I give a lot of respect for the professionals who are trying to assist with separation and divorce cases. We never know who is going to walk into our door, we don’t know if one of the parties will cause delays and/or sometimes things get emotional for everyone. Imagine parenting plans, add CAS, a dash of constant bickering, a dose of unprofessional counterparts and a pinch of financial chaos and of course you need to do your job and represent your client to the best of your ability to find the best resolution.
I was reviewing a few cases with my team this morning and we thought it would be a great idea to discuss a specific file and a common situation we see.
Joe and Alyson (not their real names) were in the process of a separation. They decided to explore various options and interview lawyers/mediators/those who participate in Collaborative Practice. They finally made the best decision for the 2 of them and started on their journey to separation.
Joe had an above average understanding of finance but decided to follow recommendations from various professionals. One of the professionals assisting ‘made a call’, had their mortgage penalty removed and Joe could solely take over ownership of the house and mortgage amount.
Joe was thrilled!
One night, Joe was telling his friends about his new found wealth. He saved over $8,000; everyone was excited for Joe. But, one of Joe’s friends (a client of mine) asked Joe if he knew what the terms and conditions of this new mortgage were or if he knew what his future mortgage penalty would be? Joe’s friend strongly suggested that he read the fine print and call my office to review the document to make sure he was in fact in a better position.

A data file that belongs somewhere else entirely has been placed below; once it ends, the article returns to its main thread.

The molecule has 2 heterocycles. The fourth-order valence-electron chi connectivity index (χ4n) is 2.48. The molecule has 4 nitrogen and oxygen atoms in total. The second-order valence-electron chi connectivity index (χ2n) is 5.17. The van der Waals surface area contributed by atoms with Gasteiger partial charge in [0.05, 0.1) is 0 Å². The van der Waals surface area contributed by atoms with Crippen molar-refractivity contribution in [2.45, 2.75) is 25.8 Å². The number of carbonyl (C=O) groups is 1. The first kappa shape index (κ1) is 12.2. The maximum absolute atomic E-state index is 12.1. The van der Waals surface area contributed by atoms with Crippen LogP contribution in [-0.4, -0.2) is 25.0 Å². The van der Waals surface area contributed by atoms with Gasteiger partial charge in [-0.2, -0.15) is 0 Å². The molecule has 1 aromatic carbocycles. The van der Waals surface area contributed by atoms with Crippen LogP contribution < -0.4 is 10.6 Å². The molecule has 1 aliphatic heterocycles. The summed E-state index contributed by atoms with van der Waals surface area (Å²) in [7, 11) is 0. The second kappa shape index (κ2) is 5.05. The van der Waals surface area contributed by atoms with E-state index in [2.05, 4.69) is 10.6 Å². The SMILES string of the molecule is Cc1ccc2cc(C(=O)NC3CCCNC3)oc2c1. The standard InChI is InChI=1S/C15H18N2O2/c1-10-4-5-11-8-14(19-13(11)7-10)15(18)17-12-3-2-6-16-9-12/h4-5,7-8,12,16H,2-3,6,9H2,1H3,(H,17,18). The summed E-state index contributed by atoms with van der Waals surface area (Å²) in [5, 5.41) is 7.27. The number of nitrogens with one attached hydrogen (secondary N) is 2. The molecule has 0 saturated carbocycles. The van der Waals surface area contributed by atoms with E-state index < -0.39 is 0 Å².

Was Joe really saving his mortgage penalty?
Monday morning, Joe called my office. He sent us the terms and conditions of his mortgage that was scheduled to fund later that week. Below is what we found:
Joe’s terms and conditions; none of which was apparently disclosed to him:
- Joe would need to repay the mortgage penalty savings if he broke his mortgage within 5 years
- Joe would also incur a mortgage penalty above and beyond the $8,000 savings noted earlier
- Joe could not port his mortgage to another property
- Joe’s mortgage penalty would be in the $15,000 – $18,000 range if he broke the mortgage
- Joe was handcuffed to the bank, his house and to the mortgage
What we learned:
During the separation process, we all want the very best for our clients. Plus, who wouldn’t want to save $8,000 – the ‘make the call’ gesture was made in the best intentions for the client. However, we know what we don’t know; the terms of the conditions would have crippled Joe if and when (statistically when) he breaks his mortgage down the road. Joe would be solely responsible for a lump sum about in the range of $23,000 – $26,000 if he did not complete the term of his mortgage.
Joe and Alyson decided to split the penalty ($4,000 each) and allow Joe to enter into a mortgage where he had more control and favourable terms.
What Joe received
- Portability – Joe can take his mortgage with him to the next property if he moves
- Joe’s penalty would be the lowest possible if he would break his mortgage
- Joe’s cash flow increased by $1,300 per month
- Joe was able to afford other luxuries such as RRPS, RESPs and other investments with his increased cash flow
- Joe was in control of his mortgage
There is no doubt in my mind that family law professionals care deeply about their clients and their wellbeing. It is important that lawyers, neutrals, and other professionals that are involved in the separation process rely on and allow separation mortgage experts to inform clients about their options, penalties, and affordability. It does sound counterintuitive, but an $8,000 savings would have cost Joe 3 times the amount down the road.